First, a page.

Restaurateur and Tso Chinese Delivery chief culinary officer Jenna Choe cooks Drunken Noodles for a touch of nostalgia.
By Jenna Choe, Photos courtesy of Tso Chinese Delivery
When I was 16, I left everything I knew in South Korea including my family, and came to Austin. I attended high school in San Antonio and eventually earned a degree in interior design at Texas State University. A few years later, I married my now husband, Min Choe, and we began our journey together as entrepreneurs. I’ve always had a passion for cooking and entertaining guests. My husband’s favorite story is that I am incapable of cooking small portions, so it was an easy decision for us to try our luck in the restaurant world. As many restaurateurs would agree, it takes an incredible amount of dedication and is very hard work, but it can also be extremely rewarding.
Several restaurant concepts and three amazing children later, we started Tso Chinese Delivery with our dear friends, husband and wife, Angell and Eunice Tsang. Angell is Tso’s chief technology officer, while Eunice is our chief marketing and people officer. I hold the title as chief culinary officer, and Min is our CEO. In its most basic form, Tso Chinese Delivery is a delivery- and takeout-only restaurant that serves Chinese-American food.
We Take Pride in Cook Fresh Food
But we are also a full-stack technology company with proprietary software that combines our e-commerce platform with our own delivery logistics. We take pride in cooking fresh food, which is delivered for free, all while maintaining a strict no-tipping policy. Tso is also proudly registered as a Public Benefit Company, or B-Corp, which means that it is written in our corporate bylaws that our company must also commit to having a positive social and environmental impact
One of the things I enjoy most about my job is the relationships I have developed. The most dear to me is the relationship I have with Eunice, who has become a sister to me. We speak daily, both about work and our personal lives, and we draw inspiration from each other to continue to develop and improve as businesswomen. We are very fortunate to have extremely supportive husbands who walk beside us as we all continue to carve and refine our roles as Tso founders.
Could you please introduce us to the dish?
One of my favorite dishes on our menu at Tso Chinese Delivery is our Drunken Noodles. Full disclosure, Drunken Noodles is a Thai-inspired dish but holds many similarities to its Chinese counterpart, chow fun noodles. The Thai version traditionally includes basil, which I absolutely love, and also, it’s just fun to say “drunken noodles.”
When did you first learn to make this dish?
I first created this dish in my old full-service restaurant called Jenna’s Asian Kitchen. It was a big hit then, and after we eventually sold that restaurant, we continued to make the dish at Tso. It’s still one of our bestsellers and is a fan favorite on our menu.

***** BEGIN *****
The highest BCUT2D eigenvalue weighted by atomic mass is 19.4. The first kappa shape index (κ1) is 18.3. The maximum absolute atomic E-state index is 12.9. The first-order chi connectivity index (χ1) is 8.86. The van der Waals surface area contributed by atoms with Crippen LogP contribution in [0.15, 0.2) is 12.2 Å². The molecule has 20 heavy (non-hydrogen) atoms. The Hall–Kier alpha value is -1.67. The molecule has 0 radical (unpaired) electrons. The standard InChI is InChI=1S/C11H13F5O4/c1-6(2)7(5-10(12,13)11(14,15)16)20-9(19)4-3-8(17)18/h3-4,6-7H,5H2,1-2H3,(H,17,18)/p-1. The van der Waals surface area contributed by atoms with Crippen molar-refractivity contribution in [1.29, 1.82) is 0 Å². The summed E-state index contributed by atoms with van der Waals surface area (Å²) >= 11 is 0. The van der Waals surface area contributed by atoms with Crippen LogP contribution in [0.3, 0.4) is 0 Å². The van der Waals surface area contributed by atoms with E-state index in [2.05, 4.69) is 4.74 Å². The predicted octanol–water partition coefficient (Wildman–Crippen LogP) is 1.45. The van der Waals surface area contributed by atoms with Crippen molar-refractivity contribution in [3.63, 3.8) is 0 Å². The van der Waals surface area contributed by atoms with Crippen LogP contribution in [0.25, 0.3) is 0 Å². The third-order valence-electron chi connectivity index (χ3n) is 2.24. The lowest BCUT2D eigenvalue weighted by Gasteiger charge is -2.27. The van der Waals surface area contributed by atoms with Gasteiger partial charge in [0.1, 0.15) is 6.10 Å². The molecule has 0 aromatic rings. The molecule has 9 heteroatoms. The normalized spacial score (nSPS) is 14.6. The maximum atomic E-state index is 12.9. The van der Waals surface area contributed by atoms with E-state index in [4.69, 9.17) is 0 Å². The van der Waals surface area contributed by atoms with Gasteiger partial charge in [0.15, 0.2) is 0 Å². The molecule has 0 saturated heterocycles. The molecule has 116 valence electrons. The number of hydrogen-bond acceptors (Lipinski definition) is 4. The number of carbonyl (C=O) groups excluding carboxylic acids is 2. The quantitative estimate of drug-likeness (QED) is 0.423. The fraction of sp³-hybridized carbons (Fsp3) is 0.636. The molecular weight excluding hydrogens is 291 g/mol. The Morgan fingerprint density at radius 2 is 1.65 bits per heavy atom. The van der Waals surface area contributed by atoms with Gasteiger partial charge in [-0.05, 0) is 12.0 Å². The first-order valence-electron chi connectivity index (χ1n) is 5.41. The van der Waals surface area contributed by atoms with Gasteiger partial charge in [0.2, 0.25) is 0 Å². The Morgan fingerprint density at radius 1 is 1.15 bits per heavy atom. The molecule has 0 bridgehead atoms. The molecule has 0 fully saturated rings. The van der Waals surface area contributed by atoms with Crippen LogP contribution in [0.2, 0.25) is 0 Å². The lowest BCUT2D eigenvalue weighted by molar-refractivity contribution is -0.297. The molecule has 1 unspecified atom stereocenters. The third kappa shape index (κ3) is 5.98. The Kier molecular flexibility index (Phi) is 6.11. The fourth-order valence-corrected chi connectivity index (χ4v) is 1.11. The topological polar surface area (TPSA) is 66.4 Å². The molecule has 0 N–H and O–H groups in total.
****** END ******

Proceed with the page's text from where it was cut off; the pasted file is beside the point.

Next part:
What makes this dish special for you? What does the phrase “comfort food” mean to you?
I love the texture of the wide, flat rice noodles, with the crunchiness of the gai lan (Chinese broccoli) stems, the slightly sweet and savory flavors of the sauce, the heat from the Thai chilis and chili oil, all brought together by the great aroma from the basil leaves. It is the perfect comfort food for me. It reminds me of my past at Jenna’s Asian Kitchen, and it hits all of my favorite flavor profiles. It’s so easy to stop thinking about work or whatever else life throws at me, while eating this dish. It feels like home.
When you were younger, what foods made you feel the best?
As a kid growing up in South Korea, my favorite meat was always pork belly. I recall when I was about 10 years old, I would often go to the meat shop near my home, where the butcher knew me by my name and my order—thinly sliced pork belly. My parents were often working, so I just threw some pork belly on the stove, stir fried it with some sesame oil, salt and pepper and veggies, and my younger brother and I would have this for lunch and/or dinner. It was my favorite meal growing up, so when I make Drunken Noodles at home, pork belly is my preferred meat choice.
Is there a certain ingredient that makes your version of this dish different than other versions?
In this recipe, I substitute hot chili oil with a Korean pepper paste, called gochujang. On our menu, we make this dish with flank steak as the protein, but for this recipe, I will include pork belly instead.
Serves 6-8 people
3 tbsp soy sauce
1 tbsp dark soy sauce
2 tbsp oyster sauce
(or mushroom-based oyster sauce)
1 tbsp cooking wine
1 ½ tbsp sugar
1 tbsp chopped green onion
1 tsp fresh ginger, minced
(or ginger powder)
1 tsp fresh garlic, minced
(or garlic powder)
1 tsp gochujang
(Korean pepper paste for heat)
1 ½ tbsp water
8 oz. wide, flat rice noodles
(packaged rice noodles work just fine)
4 tbsp avocado oil
8 oz. pork belly, thinly sliced
¼ cup medium-sized yellow onion, cut lengthwise
¼ cup red bell pepper, cut lengthwise
1 cup Chinese broccoli, trimmed
½ cup fresh Asian basil
2 Thai chilis (or bird’s eye chilis)
- Combine all sauce ingredients into a bowl and mix.
- Prepare noodles according to packaging and make sure noodles are separated.
- Preheat wok or large skillet with oil on medium heat.
- Stir-fry pork belly, yellow onion, red bell pepper and Chinese broccoli until vegetables are slightly cooked (1-2 minutes).
- Add rice noodles and sauce. Stir-fry until noodles and vegetables are cooked through (1-2 minutes).
- Add fresh basil and Thai chili peppers. Stir-fry until basil and peppers are fully incorporated (2-3 minutes).